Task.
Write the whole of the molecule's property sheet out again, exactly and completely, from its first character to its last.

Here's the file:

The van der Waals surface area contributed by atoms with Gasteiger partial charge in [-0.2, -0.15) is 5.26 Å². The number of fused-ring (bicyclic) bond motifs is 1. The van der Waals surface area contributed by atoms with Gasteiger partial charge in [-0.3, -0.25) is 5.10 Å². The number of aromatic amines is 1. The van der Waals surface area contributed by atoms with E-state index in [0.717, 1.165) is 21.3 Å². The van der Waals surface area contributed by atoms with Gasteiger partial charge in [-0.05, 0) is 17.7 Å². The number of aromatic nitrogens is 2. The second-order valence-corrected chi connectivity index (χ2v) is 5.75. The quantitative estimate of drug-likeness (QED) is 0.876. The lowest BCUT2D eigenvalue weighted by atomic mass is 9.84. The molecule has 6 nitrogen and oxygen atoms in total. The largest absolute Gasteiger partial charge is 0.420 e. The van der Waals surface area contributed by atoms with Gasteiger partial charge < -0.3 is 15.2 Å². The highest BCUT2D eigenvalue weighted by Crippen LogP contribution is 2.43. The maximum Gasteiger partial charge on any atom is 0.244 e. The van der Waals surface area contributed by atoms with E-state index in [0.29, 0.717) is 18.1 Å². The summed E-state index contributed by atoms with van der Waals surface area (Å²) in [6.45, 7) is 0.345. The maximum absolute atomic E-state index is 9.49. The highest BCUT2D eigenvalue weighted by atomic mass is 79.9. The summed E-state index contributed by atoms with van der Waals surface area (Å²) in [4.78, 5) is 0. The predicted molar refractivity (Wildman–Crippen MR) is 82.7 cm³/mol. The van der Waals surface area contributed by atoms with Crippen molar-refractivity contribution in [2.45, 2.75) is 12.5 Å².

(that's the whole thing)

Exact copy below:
The van der Waals surface area contributed by atoms with Gasteiger partial charge in [-0.2, -0.15) is 5.26 Å². The number of fused-ring (bicyclic) bond motifs is 1. The van der Waals surface area contributed by atoms with Gasteiger partial charge in [-0.3, -0.25) is 5.10 Å². The number of aromatic amines is 1. The van der Waals surface area contributed by atoms with E-state index in [0.717, 1.165) is 21.3 Å². The van der Waals surface area contributed by atoms with Gasteiger partial charge in [-0.05, 0) is 17.7 Å². The number of aromatic nitrogens is 2. The second-order valence-corrected chi connectivity index (χ2v) is 5.75. The quantitative estimate of drug-likeness (QED) is 0.876. The lowest BCUT2D eigenvalue weighted by atomic mass is 9.84. The molecule has 6 nitrogen and oxygen atoms in total. The largest absolute Gasteiger partial charge is 0.420 e. The van der Waals surface area contributed by atoms with Gasteiger partial charge < -0.3 is 15.2 Å². The highest BCUT2D eigenvalue weighted by Crippen LogP contribution is 2.43. The maximum Gasteiger partial charge on any atom is 0.244 e. The van der Waals surface area contributed by atoms with E-state index in [0.29, 0.717) is 18.1 Å². The summed E-state index contributed by atoms with van der Waals surface area (Å²) in [6.45, 7) is 0.345. The maximum absolute atomic E-state index is 9.49. The highest BCUT2D eigenvalue weighted by atomic mass is 79.9. The summed E-state index contributed by atoms with van der Waals surface area (Å²) in [4.78, 5) is 0. The predicted molar refractivity (Wildman–Crippen MR) is 82.7 cm³/mol. The van der Waals surface area contributed by atoms with Crippen molar-refractivity contribution in [2.45, 2.75) is 12.5 Å².